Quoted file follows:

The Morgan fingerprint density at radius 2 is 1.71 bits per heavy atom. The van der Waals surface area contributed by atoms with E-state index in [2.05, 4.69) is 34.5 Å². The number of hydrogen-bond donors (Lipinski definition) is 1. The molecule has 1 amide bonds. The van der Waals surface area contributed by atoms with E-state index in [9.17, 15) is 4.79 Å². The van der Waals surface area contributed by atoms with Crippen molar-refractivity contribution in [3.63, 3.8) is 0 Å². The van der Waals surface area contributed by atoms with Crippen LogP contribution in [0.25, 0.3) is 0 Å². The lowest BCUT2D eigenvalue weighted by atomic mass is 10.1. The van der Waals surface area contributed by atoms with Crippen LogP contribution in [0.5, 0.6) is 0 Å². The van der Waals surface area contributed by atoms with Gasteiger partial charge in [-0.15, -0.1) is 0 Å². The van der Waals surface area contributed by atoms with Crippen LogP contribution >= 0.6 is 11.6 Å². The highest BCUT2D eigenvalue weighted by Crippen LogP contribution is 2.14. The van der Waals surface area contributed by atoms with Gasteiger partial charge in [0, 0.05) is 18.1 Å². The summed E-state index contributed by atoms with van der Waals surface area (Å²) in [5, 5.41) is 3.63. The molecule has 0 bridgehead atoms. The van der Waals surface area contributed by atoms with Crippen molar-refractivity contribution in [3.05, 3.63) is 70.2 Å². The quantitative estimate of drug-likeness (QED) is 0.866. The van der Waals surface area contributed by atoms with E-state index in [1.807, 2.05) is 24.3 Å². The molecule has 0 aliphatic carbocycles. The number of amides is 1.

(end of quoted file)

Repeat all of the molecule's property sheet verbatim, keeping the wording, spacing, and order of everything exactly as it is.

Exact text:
The Morgan fingerprint density at radius 2 is 1.71 bits per heavy atom. The van der Waals surface area contributed by atoms with E-state index in [2.05, 4.69) is 34.5 Å². The number of hydrogen-bond donors (Lipinski definition) is 1. The molecule has 1 amide bonds. The van der Waals surface area contributed by atoms with E-state index in [9.17, 15) is 4.79 Å². The van der Waals surface area contributed by atoms with Crippen molar-refractivity contribution in [3.63, 3.8) is 0 Å². The van der Waals surface area contributed by atoms with Crippen LogP contribution in [0.25, 0.3) is 0 Å². The lowest BCUT2D eigenvalue weighted by atomic mass is 10.1. The van der Waals surface area contributed by atoms with Crippen LogP contribution in [0.5, 0.6) is 0 Å². The van der Waals surface area contributed by atoms with Gasteiger partial charge in [-0.15, -0.1) is 0 Å². The van der Waals surface area contributed by atoms with Crippen LogP contribution >= 0.6 is 11.6 Å². The highest BCUT2D eigenvalue weighted by Crippen LogP contribution is 2.14. The van der Waals surface area contributed by atoms with Gasteiger partial charge in [0, 0.05) is 18.1 Å². The summed E-state index contributed by atoms with van der Waals surface area (Å²) in [5, 5.41) is 3.63. The molecule has 0 bridgehead atoms. The van der Waals surface area contributed by atoms with Crippen molar-refractivity contribution in [3.05, 3.63) is 70.2 Å². The quantitative estimate of drug-likeness (QED) is 0.866. The van der Waals surface area contributed by atoms with E-state index in [1.807, 2.05) is 24.3 Å². The molecule has 0 aliphatic carbocycles. The number of amides is 1.